I’m not much of a believer in déjà vu, that odd feeling that people say comes over them when they think they’ve been there before.
As far as I’m concerned it’s because they have been there before and they’ve forgotten.
Something happened the other day, though, that made me think that déjà vu might be true. I always think in rhyme, by the way. All the livelong day.
One of my earliest memories which, over the years, has morphed into a kind of black and white film, is of me and my mam going to Plymouth to visit my dad at around the time he left the Navy, which was in 1958 so I would have been two-years-old. In the memory we rush to Darfield station, my mother clutching a case that seems too heavy and we almost miss our train.
The train’s arrival is announced by wreaths of steam and as I write the words I can see the train approaching and I can see the station man in his hat. I think I can hear his whistle down the decades, shrill as history. I can’t remember much of the trip apart from looking through a train window into the dark and seeing myself reflected back, and visiting my Dad on his boat and seeing a man asleep on a chair and my dad saying, “Don’t wake him up: he’s on the four hour watch”. For years afterwards I thought a four-hour watch was a cheap one that only showed the time for part of the day.
The memory really glides into 3-D when we go to the hotel we stayed in in Plymouth; I remember it being huge and fancy and imposing. I remember being amazed by a piano in the entrance and by a staircase that felt like the sort of staircase somebody really posh would walk down towards a ball. We sat in a vast dining hall for our tea and then, as now, I couldn’t shut up rattling and a man leaned over to my mam and said, “One day that boy will be Prime Minister”. That tale is one of those family sagas that gets repeated and rehashed over the years and I guess it’s been embellished and decorated but, like some of those novels you read, it’s based on a true story.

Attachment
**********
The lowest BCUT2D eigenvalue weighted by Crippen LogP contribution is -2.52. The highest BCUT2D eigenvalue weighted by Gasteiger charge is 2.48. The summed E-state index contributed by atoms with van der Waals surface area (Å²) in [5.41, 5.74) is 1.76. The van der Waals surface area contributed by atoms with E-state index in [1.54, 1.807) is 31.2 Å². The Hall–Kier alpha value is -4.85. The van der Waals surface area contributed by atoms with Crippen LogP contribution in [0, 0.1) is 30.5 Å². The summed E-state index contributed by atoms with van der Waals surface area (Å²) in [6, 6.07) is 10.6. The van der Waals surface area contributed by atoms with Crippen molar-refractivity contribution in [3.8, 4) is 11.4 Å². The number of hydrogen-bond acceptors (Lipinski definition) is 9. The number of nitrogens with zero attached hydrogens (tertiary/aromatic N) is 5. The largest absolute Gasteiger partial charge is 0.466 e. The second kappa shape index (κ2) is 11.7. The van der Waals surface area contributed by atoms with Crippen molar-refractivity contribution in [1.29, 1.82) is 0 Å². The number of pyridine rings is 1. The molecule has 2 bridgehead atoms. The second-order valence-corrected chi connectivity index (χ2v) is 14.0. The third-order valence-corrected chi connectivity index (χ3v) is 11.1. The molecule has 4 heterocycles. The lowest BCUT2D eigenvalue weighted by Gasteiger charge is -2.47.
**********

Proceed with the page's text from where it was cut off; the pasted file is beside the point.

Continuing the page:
Then, a few days ago, I was in Plymouth and I walked into the hotel I was staying in and I went cold and hot at the same time, like you do when you can’t work the shower. It wasn’t any old hotel. It was the hotel, the one from my distant childhood. The entrance was still imposing; there was a piano over there and the staircase seemed to reach to heaven and beyond. I went to my room and sat looking out of the window at the water and a ferry about to go to France. Ghosts of the kid I was and the younger people my mam and dad were danced around the room. I put the kettle on and ate the harsh hotel biscuit. There were tears prickling my eyes.
It might not have been the hotel, of course; memory is a funny thing and it plays more tricks than Derren Brown. But for a moment I was back in that dining hall in 1958 and that man was leaning over and I can see his red face and his blue tie.
But was this déjà vu or had I really been there before? You decide. I’m off to 10 Downing Street.